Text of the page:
Before I had my first baby I was nothing short of nervous. In order to prepare to the best of my ability I took classes, wrote a detailed birth plan, and armed myself with as much knowledge as a soon-to-be mom could handle. As a result, I truly thought I knew everything there was to know about vaginal deliveries. I was wrong. Turns out, there were so many questions I should've
asked my OB-GYN before my vaginal birth.
Little did I know, there were a lot of topics my birth class overlooked or downplayed. And, sadly, that very same birth class shamed certain labor and delivery decisions, like
getting an epidural. So I had no idea that, when the time came, it would be difficult to advocate for myself when I was experiencing back labor. I also didn't think to ask about scenarios that people don't necessarily plan for, like if your labor doesn't progress or if you need to be induced. I had no idea what to expect after my baby was born, either, like whether I would get a chance to hold my baby immediately after birth, what the hospital's policies were on breastfeeding, and what immediate treatments would be administered to my baby once they were born.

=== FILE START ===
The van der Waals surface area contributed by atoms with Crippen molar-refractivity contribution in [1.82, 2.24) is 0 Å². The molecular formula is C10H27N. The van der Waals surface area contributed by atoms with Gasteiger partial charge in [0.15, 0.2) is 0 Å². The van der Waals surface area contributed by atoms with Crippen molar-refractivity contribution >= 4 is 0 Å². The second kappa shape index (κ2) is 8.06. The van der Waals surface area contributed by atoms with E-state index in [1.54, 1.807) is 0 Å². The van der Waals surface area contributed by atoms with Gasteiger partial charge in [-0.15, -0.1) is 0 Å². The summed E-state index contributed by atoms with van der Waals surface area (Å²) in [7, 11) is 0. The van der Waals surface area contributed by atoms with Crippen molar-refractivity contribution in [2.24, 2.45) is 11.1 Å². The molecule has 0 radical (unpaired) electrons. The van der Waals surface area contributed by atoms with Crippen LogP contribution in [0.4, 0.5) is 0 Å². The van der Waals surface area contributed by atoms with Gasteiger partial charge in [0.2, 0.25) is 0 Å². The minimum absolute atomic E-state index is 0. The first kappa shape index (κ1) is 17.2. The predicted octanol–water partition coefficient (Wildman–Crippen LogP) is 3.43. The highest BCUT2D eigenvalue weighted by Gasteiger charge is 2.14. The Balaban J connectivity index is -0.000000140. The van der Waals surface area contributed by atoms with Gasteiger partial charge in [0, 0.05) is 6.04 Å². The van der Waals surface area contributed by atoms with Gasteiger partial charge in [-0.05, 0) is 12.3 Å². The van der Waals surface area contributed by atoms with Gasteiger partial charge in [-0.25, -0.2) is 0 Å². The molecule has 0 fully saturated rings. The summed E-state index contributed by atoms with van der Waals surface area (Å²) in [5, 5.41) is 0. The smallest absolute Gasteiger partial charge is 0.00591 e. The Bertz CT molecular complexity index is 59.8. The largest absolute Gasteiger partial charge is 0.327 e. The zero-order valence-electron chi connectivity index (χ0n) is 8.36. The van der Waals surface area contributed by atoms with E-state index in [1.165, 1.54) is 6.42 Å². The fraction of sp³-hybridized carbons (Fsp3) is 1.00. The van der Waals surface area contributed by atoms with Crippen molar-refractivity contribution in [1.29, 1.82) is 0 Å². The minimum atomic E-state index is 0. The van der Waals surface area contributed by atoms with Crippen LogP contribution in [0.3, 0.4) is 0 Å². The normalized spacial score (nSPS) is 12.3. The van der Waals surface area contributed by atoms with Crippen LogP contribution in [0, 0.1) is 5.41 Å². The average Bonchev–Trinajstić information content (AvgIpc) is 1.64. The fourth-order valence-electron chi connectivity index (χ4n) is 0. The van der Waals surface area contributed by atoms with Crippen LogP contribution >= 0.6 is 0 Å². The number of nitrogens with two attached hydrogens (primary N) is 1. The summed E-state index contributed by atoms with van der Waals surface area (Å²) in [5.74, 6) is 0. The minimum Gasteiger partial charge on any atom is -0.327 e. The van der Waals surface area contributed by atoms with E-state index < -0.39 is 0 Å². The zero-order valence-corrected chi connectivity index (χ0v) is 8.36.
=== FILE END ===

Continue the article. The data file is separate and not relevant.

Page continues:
Every provider and every hospital has a different set of rules and protocols to follow when a woman is experiencing childbirth, including who is and isn't allowed in the
room during labor and delivery, if the laboring mom-to-be can move freely during labor, and what positions a pregnant woman can labor in. So while I thought I was as prepared as possible, it didn't take me long to realize that there are a set of questions every pregnant woman should ask her OB-GYN to prepare for vaginal birth... and I didn't ask them soon enough. "How Will I Know If I'm In Labor?"
My midwife kind of chuckled when I asked her how I would be able to tell the